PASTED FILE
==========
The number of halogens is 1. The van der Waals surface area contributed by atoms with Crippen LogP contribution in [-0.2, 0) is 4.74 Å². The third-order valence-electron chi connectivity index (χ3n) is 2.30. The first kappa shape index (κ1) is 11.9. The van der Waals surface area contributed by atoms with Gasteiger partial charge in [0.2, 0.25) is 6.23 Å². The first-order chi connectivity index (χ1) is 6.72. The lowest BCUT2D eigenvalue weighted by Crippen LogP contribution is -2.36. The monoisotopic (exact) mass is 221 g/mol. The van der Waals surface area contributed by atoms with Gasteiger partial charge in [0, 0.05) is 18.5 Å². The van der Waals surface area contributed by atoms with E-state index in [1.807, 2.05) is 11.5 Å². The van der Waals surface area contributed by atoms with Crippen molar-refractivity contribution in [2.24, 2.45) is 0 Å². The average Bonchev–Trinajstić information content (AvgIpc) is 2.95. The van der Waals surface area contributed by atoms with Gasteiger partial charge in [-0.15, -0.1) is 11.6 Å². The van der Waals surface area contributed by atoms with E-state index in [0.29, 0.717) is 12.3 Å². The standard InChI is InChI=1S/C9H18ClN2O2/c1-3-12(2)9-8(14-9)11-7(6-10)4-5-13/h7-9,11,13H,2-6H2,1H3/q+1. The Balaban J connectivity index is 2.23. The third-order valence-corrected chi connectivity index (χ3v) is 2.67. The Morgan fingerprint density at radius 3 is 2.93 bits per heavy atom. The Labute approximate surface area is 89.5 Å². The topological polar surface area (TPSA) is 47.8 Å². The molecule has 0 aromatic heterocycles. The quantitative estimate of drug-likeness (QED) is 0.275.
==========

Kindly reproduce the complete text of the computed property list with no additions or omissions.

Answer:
The number of halogens is 1. The van der Waals surface area contributed by atoms with Crippen LogP contribution in [-0.2, 0) is 4.74 Å². The third-order valence-electron chi connectivity index (χ3n) is 2.30. The first kappa shape index (κ1) is 11.9. The van der Waals surface area contributed by atoms with Gasteiger partial charge in [0.2, 0.25) is 6.23 Å². The first-order chi connectivity index (χ1) is 6.72. The lowest BCUT2D eigenvalue weighted by Crippen LogP contribution is -2.36. The monoisotopic (exact) mass is 221 g/mol. The van der Waals surface area contributed by atoms with Gasteiger partial charge in [0, 0.05) is 18.5 Å². The van der Waals surface area contributed by atoms with E-state index in [1.807, 2.05) is 11.5 Å². The van der Waals surface area contributed by atoms with Crippen molar-refractivity contribution in [2.24, 2.45) is 0 Å². The average Bonchev–Trinajstić information content (AvgIpc) is 2.95. The van der Waals surface area contributed by atoms with Gasteiger partial charge in [-0.15, -0.1) is 11.6 Å². The van der Waals surface area contributed by atoms with E-state index in [0.29, 0.717) is 12.3 Å². The standard InChI is InChI=1S/C9H18ClN2O2/c1-3-12(2)9-8(14-9)11-7(6-10)4-5-13/h7-9,11,13H,2-6H2,1H3/q+1. The Balaban J connectivity index is 2.23. The third-order valence-corrected chi connectivity index (χ3v) is 2.67. The Morgan fingerprint density at radius 3 is 2.93 bits per heavy atom. The Labute approximate surface area is 89.5 Å². The topological polar surface area (TPSA) is 47.8 Å². The molecule has 0 aromatic heterocycles. The quantitative estimate of drug-likeness (QED) is 0.275.